In the current study, the researchers extracted samples from e-cigarettes and tobacco cigarettes using an artificial inhalation technique. Cigarettes were connected to a tube that contained a cotton plug. The researchers then used a syringe at the other end of the tube to replicate inhalation. Samples came from the chemicals captured in the cotton.

The team set their test so that 20 puffs of an e-cigarette was roughly equivalent to smoking one tobacco cigarette, a ratio supported by other research. The team gathered samples at 20, 60, and 100 puffs. The potential DNA damage from e-cigarettes increased with the number of puffs, Kadimisetty says.

"Some people use e-cigarettes heavily because they think there is no harm," he says. "We wanted to see exactly what might be happening to DNA, and we had the resources in our lab to do that."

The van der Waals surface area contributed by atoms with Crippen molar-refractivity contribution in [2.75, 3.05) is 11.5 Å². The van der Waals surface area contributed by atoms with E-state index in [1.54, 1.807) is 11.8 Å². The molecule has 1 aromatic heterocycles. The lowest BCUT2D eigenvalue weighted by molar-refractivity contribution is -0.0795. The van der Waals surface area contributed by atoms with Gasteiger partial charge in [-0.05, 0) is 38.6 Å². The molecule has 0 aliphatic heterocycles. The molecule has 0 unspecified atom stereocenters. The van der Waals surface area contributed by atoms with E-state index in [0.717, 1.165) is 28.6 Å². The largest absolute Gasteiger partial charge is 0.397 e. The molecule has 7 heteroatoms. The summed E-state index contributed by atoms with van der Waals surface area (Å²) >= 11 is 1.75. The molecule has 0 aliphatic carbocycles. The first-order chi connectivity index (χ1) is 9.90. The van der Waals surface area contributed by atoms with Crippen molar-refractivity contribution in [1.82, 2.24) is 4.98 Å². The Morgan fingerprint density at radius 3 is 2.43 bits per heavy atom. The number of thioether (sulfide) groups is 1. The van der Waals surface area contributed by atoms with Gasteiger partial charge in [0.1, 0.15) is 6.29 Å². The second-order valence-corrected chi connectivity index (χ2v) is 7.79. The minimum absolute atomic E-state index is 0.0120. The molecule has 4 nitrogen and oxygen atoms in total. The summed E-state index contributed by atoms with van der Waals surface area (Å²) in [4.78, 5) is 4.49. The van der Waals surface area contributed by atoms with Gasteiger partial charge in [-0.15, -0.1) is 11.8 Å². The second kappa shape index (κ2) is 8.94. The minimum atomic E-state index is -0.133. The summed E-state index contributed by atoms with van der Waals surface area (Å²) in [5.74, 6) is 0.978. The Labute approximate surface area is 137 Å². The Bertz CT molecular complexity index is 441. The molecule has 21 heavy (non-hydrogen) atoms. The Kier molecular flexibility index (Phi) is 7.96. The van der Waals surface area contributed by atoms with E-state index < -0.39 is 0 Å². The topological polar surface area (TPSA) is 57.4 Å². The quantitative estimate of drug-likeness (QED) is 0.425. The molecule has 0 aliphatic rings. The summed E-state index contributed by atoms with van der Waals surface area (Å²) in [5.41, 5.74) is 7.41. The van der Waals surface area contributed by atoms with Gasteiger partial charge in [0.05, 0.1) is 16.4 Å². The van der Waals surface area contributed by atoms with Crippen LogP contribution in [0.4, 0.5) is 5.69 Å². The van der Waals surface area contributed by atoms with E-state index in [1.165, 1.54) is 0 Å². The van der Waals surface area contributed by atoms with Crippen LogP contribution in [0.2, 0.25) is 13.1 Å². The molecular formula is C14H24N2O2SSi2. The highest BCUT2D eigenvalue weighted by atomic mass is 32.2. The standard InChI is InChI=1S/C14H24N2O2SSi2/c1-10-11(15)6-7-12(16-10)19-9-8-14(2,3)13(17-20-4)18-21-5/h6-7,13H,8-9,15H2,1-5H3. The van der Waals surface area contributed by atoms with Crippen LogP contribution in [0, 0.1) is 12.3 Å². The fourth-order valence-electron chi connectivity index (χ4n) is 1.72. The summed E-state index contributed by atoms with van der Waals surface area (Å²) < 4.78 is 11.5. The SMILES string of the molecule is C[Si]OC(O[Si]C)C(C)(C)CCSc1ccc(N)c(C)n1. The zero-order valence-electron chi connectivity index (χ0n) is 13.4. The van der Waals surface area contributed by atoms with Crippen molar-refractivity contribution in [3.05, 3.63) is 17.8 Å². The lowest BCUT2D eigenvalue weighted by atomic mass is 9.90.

There are potentially hundreds of chemicals in e-cigarettes that could be contributing to DNA damage, Kadimisetty says. Rather than test for all of them, the UConn team targeted three known carcinogenic chemicals found in tobacco cigarettes. They then loaded their device's microwells with specific enzymes that would convert those chemicals into metabolites. If these chemicals were in the sample, the test gave them a reading for genotoxicity. If the chemicals were not present, there would be no reaction.

Comments

  1. Andrew Thompson Andrew Thompson Australia says:

    Where is this scientific paper published? Link please..

  2. Mona Norton Mona Norton United States says:

    I do not buy this ..  they are losing so much money  from people going to these that they are trying  real hard to find a way to tax them !!

  3. Lostbytes lostbytes Lostbytes lostbytes United States says:

    Cite the study please, not a link to University site. First rule, of TURE journalism, is to back up your facts. This article is very misleading.

  4. Heath Waterman Heath Waterman United States says: